Merck & Co. and vaccine delivery specialist Vaxxas started a research collaboration focused on evaluating the use of the latter’s transdermal Nanopatch™ vaccine delivery system with a Merck vaccine candidate. Under terms of the deal Australian firm Vaxxas will receive an up-front fee, research funding, and option fees if Merck exercises its option to the platform for the development and commercialization of vaccine candidates for up to two additional fields. Vaxxas will also be eligible for development and regulatory milestone payments.
Vaxxas’ Nanopatch™ vaccine delivery technology consists of a 1 cm2 silicone array that carries about 20,000 vaccine-coated microprojections that painlessly perforate the outer layers of the skin when applied with the associated applicator device, and deliver the vaccine directly to key immune cells immediately below the skin surface. The firm believes the system can significantly enhance the therapeutic potential of both existing and new vaccine candidates by amplifying efficacy, reducing the required dose, and obviating the need for adjuvants, as well as preventing needlestick injuries and cross-contamination. Preclinical in vivo studies showed that use of Nanopatch allowed a 100-fold reduction in the required dose of Fluvax® influenza vaccine.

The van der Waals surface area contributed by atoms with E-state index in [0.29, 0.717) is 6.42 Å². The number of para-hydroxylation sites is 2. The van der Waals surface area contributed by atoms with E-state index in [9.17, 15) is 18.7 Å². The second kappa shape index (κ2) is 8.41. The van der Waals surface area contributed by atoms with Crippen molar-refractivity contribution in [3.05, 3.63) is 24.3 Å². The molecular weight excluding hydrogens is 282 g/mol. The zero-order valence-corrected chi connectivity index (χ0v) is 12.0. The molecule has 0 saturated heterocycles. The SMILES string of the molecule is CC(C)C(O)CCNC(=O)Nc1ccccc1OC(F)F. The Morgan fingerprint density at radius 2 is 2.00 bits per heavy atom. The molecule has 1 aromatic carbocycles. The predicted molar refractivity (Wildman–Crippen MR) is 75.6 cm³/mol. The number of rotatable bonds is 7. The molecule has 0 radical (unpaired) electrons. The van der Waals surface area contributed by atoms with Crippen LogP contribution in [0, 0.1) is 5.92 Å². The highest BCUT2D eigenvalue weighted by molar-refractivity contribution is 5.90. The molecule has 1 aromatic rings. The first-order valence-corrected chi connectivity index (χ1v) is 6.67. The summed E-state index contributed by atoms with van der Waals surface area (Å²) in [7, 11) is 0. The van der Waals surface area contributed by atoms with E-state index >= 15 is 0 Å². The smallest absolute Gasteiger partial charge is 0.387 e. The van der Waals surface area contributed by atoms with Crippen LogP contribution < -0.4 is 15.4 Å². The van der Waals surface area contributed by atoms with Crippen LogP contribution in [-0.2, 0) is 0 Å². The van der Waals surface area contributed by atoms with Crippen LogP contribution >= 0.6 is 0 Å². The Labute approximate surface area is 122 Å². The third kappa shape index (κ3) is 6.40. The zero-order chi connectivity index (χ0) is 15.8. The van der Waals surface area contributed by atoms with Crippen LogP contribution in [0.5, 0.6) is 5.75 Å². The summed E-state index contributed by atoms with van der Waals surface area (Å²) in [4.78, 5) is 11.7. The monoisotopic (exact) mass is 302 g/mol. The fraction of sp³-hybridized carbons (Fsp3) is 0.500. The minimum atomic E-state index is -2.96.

The applicator device used with the Nanopatch array has in addition been designed to achieve uniform penetration and delivery across the range of natural variations in skin structure associated with age, gender, and health, and overcome the inconsistencies associated with other transdermal vaccine delivery approaches, Vaxxas claims.
Founded in August 2011 with a Aus$15 million venture capital investment (about $15.3 million at today’s exchange rate), Vaxxas’ platform was originally developed by researchers at UQ’s Australian Institute for Bioengineering and Nanotechnology.